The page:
On the Sidelines of the 46th Session of the Human Rights Council, Maat Organized the Second of a Series of Virtual Events on Celebrating Women's History Month


Ayman Okeil: Several women in northern Yemen, northern Syria, and Iraq are hugely suffering at the hands of armed militias and foreign countries

Kafa ALhashli (Yemen): Dozens of children are imprisoned with their mothers

Reham Hasan (Iraq): ISIS intends to wipe the Yazidi religion off the face of the Earth

Roshin Mustafa (Syria): The violations in Afrin are systematically carried out with the support of the Turkish occupation

Maryam Esmat (Syria): My daughter, I, and granddaughter were arbitrarily arrested, interrogated under torture and threats of rape, and we saw children in prisons, and others were even born there


Coinciding with Women's History Month, and on the sidelines of the 46th session of the Human Rights Council, Maat for Peace, Development, and Human Rights has hosted the second of a series of virtual events on celebrating Women's History Month, under the title "The situation of women in conflict-ridden areas, especially in Iraq, Syria, and Yemen," which was attended by female human rights activists and various speakers from Iraq, Syria, and Yemen.

The symposium was moderated by Marina Sabry, a researcher at the International Mechanisms Unit for the Protection of Human Rights at Maat for Peace, Development and Human Rights, who deeply regretted the alarming situation of women in conflict-ridden areas, the unspeakable violations committed by Yemen's Houthi militia and Turkey’s-backed terrorist group, ISIS, in Sinjar against women from Kurdish minorities, as well as Turkey’s military interventions and support for terrorist factions in northeastern Syria.

Mr. Ayman Okeil, president of Maat for Peace, Development, and Human Rights, opened the event with his word, affirming the role of Maat in exposing and highlighting the various violations committed by terrorist militias and its supporting countries against women in conflict-ridden areas, and pointed out that women in northern Syria and northern Yemen, as well as Yazidi women, are the most vulnerable to torture, disappearance, abuse, lack of care, and even murder.

The floor was then given to Ms. Kafa ALhashli, a Yemeni journalist and human rights defender, who mentioned cases of violations committed against Yemeni women, especially in the areas under the Houthis control. ALhashli stated that over 290 women working in the educational sector have been arrested for simply expressing their objection to the new curricula heavily loaded with extremism that were developed in the areas controlled by the Houthi militia. She further added that all observatories for human rights are located in the capital city of Sana'a, under the control of the Houthis.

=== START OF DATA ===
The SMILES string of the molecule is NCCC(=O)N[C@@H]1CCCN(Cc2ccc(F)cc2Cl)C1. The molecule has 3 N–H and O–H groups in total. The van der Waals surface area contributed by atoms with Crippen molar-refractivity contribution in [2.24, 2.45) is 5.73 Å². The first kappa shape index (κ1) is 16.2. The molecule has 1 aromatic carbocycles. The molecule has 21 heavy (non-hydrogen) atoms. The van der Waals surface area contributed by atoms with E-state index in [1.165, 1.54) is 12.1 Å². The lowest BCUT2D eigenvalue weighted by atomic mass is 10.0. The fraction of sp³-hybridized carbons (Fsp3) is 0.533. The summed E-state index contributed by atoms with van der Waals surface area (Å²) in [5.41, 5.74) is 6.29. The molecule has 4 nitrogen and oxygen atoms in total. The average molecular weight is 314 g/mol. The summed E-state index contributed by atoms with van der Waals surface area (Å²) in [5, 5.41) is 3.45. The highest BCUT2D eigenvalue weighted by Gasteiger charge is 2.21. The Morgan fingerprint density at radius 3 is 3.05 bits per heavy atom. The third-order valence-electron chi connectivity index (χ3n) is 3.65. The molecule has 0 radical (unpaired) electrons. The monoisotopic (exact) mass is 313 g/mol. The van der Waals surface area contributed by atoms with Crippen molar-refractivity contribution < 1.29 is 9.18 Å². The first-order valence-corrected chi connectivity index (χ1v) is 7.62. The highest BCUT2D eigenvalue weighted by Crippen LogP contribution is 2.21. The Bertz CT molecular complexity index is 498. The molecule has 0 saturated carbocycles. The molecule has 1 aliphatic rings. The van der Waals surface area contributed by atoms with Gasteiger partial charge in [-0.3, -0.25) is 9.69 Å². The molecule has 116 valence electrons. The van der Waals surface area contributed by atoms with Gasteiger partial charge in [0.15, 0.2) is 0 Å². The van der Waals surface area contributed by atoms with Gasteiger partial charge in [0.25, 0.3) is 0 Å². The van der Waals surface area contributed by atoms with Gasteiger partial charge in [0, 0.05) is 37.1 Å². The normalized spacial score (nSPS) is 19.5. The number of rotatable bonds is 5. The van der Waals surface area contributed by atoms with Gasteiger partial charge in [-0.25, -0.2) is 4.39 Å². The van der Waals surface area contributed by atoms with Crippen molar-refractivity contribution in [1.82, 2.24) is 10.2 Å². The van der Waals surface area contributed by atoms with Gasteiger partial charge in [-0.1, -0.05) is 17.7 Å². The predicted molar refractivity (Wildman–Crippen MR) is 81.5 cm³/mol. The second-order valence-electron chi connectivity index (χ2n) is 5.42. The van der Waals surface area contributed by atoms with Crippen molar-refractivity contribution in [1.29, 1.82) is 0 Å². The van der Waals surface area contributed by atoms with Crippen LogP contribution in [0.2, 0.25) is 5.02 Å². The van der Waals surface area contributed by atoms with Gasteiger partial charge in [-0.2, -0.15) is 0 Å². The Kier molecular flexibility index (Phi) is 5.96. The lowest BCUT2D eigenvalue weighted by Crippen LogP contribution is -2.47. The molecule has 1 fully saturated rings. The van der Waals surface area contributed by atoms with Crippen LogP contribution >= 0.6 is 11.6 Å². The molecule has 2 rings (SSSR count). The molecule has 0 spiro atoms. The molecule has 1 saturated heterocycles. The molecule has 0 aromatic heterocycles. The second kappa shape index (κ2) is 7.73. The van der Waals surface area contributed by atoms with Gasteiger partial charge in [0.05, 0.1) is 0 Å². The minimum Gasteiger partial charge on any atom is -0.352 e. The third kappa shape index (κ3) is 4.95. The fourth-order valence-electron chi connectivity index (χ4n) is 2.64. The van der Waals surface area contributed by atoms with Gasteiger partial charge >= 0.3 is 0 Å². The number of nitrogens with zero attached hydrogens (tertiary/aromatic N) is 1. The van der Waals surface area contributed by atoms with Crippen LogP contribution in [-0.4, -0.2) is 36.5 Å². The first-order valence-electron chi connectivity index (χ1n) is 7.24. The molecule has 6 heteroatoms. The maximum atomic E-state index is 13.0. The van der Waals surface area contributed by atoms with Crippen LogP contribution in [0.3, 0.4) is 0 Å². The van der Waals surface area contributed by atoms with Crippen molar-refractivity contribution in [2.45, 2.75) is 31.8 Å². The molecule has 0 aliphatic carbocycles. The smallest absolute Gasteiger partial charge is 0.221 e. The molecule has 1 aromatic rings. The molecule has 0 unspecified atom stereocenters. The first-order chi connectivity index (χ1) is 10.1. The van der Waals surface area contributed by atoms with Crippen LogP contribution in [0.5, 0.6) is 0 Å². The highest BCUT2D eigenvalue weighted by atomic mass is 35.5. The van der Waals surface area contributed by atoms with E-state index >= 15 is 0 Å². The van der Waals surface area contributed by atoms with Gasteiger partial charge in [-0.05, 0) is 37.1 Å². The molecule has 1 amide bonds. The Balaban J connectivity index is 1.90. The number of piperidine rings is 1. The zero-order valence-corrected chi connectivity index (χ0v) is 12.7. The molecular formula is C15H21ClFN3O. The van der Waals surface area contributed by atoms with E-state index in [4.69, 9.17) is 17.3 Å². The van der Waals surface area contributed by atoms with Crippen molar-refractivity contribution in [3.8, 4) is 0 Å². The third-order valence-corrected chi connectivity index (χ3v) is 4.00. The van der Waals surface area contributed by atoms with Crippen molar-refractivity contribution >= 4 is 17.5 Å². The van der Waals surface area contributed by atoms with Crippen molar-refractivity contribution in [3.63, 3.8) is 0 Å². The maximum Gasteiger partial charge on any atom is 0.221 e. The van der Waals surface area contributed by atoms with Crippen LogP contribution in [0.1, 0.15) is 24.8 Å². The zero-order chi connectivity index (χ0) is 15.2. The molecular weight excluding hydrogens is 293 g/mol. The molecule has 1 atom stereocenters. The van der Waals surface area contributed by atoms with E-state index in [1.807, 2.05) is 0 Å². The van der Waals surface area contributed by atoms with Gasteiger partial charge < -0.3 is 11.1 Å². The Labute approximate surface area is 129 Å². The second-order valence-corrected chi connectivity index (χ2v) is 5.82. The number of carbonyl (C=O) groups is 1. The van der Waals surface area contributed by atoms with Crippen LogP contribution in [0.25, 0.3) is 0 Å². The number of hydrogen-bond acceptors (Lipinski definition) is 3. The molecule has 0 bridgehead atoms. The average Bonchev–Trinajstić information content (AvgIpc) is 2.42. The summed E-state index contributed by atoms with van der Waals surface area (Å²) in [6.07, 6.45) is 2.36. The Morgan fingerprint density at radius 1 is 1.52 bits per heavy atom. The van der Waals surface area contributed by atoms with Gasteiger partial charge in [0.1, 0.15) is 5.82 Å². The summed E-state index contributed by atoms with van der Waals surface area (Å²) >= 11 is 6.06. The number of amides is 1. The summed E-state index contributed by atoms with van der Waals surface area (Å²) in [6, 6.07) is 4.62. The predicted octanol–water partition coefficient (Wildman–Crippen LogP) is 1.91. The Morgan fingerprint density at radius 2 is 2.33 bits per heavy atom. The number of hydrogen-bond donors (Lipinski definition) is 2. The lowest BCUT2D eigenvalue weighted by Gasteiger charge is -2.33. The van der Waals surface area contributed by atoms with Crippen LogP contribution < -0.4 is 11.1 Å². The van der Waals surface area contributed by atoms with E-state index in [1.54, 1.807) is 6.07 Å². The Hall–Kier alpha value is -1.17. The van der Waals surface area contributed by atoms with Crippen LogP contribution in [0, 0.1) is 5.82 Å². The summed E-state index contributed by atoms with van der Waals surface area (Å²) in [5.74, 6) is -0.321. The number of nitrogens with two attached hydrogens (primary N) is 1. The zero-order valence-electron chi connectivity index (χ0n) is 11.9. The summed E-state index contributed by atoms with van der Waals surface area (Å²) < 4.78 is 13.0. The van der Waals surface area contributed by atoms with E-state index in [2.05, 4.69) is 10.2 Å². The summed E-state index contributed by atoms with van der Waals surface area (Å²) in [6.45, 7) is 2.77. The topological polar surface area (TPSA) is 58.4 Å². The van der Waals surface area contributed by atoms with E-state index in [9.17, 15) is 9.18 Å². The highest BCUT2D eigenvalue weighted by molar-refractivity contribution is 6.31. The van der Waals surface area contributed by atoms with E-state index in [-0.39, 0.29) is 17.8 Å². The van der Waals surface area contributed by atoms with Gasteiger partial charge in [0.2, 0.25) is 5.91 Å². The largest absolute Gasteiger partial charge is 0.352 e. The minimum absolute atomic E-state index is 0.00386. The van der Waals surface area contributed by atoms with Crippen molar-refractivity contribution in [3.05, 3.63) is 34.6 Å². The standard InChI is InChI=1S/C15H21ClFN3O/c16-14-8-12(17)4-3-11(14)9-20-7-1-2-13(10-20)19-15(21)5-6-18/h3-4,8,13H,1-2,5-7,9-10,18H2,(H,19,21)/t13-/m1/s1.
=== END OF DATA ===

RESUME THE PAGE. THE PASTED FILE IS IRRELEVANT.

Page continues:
Then, Ms. Reham Hassan, a witness, and a manager at the Yazidi Women Support Association, spoke about the situation of women in Sinjar, revealing that about 7,000 women and girls have been reportedly kidnapped in Iraq after the ISIS occupation, which is definitely backed by Turkey.

The third speaker was Ms. Roshin Mustafa, a human rights defender and a member of the Human Rights Organization in Afrin, who was joined by Mrs. Maryam Esmat Othman, a victim and an eye-witness from Afrin. In the beginning, Ms. Mustafa explained that there is a media blackout on the violations committed against women in Afrin. She further affirmed that over one thousand women have been kidnapped, and some of them were released in exchange for a ransom.

Afterward, the floor was given to Mrs. Othman, who recounted her own experience with the occupation forces. Mrs. Othman, her daughter, and granddaughter were arrested by Turkish security forces after they stormed her house. For long hours, the three women were interrogated under severe torture and threats of rape. She further indicated that there were many children in prisons, and some of them have been born there.

Discussions have taken place between speakers and participants about the possibility of confronting the Turkish occupation and prosecuting it internationally. One of the participants from Iraq asked about the role of the international community to stop Turkey’s war crimes against women, describing it as a "Turkish bravado." Also, in an intervention by another participant, he indicated that the Houthi leader, Sultan Zaben, was accused of raping and torturing more than 100 women, and wondered about the possibility of bringing these cases to the International Criminal Court. A third participant added that the leader of Sultan Suleiman Shah Brigade militia, Muhammad al-Jassim, nicknamed “Abu Amsha”, kidnapped women for a ransom, and asked about how he could be punished according to international humanitarian law.

The event was concluded by Ms. Zayan Muhammad's intervention in which she spoke about the violations of the Yazidis in Iraq at the hands of ISIS, stressing the fact that the ISIS attack in 2014 was a genocide of Yazidis. Maat, at last, requested all participants to take a survey of opinions on the status of women in the Arab region and Africa.



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